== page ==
Collagen is a family of fibrous proteins that function as the foundation for skin, bones, teeth, cartilage, tendons and other connective tissues, according to the National Institute of Arthritis and Musculoskeletal and Skin Diseases. Collagen, which helps in recovery and repairing harmed bones and cartilages, likewise keeps the resistance, flexibility and movement of joints and connective tissue. You can take dietary supplements to restore collagen levels; nevertheless, there are several side effects associated with doing so.
What Are Main Side Effects Collagen Supplements?
High Calcium Levels
According to MedlinePlus, a website supported by the National Institutes of Health, high calcium levels or hypercalcemia might occur as possible side effects of collagen supplements. Collagen tablets that come from marine sources, such as shark cartilage and shell fish, contain high quantities of calcium, which can significantly raise the calcium levels of the patient using the supplement, according to iytmed.com. Normal values for calcium levels vary from 8.5 to 10.2 mg/dl– a reading higher than 10.2 mg/dl is thought about hypercalcemia. Too much calcium in the body causes constipation, bone pain, fatigue, nausea, vomiting and unusual heart rhythms. Taking calcium supplements together with this type of collagen tablet should be finished with caution.
Hypersensitivity responses can result as a side effects of taking collagen supplements. As noted on the National Institute of Allergy and Infectious Diseases website, hypersensitivity responses happen as an abnormal reaction of the body immune system against allergens, such as food, drugs and supplements. Collagen supplements that come from shell fish and other aquatic sources might cause allergic reactions. Other collagen supplements that originate from eggs and their derivatives can likewise cause food sensitivities, specifically in children. Prior to providing injectable collagen, a test is done to look for hypersensitivity.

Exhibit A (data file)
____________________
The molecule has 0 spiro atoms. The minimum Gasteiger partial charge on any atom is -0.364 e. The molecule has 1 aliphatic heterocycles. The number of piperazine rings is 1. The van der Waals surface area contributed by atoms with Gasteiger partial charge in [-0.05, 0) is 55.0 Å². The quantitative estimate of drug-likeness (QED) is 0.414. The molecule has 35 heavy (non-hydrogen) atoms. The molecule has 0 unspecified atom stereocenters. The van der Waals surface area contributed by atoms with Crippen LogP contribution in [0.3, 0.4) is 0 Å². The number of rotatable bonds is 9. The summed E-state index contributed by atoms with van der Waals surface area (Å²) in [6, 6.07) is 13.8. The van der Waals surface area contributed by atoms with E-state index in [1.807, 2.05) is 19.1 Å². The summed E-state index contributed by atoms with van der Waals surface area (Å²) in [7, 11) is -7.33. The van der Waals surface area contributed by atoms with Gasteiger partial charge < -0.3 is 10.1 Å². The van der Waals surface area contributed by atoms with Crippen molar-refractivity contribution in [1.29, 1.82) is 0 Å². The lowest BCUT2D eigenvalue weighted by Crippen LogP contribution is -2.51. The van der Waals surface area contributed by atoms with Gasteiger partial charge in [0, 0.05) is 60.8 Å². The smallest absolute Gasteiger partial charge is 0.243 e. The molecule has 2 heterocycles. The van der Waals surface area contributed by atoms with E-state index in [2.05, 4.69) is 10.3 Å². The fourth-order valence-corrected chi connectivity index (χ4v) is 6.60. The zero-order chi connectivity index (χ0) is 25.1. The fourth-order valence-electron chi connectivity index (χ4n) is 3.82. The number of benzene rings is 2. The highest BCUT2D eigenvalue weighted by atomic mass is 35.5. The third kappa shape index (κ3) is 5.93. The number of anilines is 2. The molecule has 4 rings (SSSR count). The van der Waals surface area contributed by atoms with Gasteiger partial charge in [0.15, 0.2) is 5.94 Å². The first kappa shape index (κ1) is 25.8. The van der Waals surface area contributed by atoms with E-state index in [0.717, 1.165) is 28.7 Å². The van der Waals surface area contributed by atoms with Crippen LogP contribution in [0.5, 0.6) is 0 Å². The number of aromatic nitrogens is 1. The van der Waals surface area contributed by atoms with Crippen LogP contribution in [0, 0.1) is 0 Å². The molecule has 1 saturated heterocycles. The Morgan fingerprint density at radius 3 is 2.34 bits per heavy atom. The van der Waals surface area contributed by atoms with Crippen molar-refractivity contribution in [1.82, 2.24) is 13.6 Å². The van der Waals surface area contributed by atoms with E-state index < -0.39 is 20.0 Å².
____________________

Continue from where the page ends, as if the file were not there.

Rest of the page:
Bad Taste in the Mouth
Some oral collagen supplements can leave a bad taste in the mouth, according to MedlinePlus. Collagen supplements made from marine sources typically have an undesirable taste and smell that is not really positive to the majority of patients. Drinking fruit juice together with this type of oral collagen supplement can hide the unpleasant taste. Acidic fruit juices, such as orange, apple, grape and tomato, can reduce the collagen supplement’s strength and strength; for that reason, they should be avoided.
So should you include collagen to your routine? Here’s the glass-half-full view: These minced collagen peptides seem to work– and impressively so. “Supplements are here to stay,” states skin doctor Doris Day. She argues that any product with such a strong medical result has a certain place in a wrinkle-fighting routine, together with an excellent diet, sun defense, and an anti-aging moisturizer. “Further independent studies are needed to see if the information is true,” she says. “But I believe we need to open our minds to more creative methods.”
Consider it: Every once in a while something new enters your beauty routine, and you can’t even remember how it began. Is this the minute when every swipe of night cream began to include a swallow of supplements?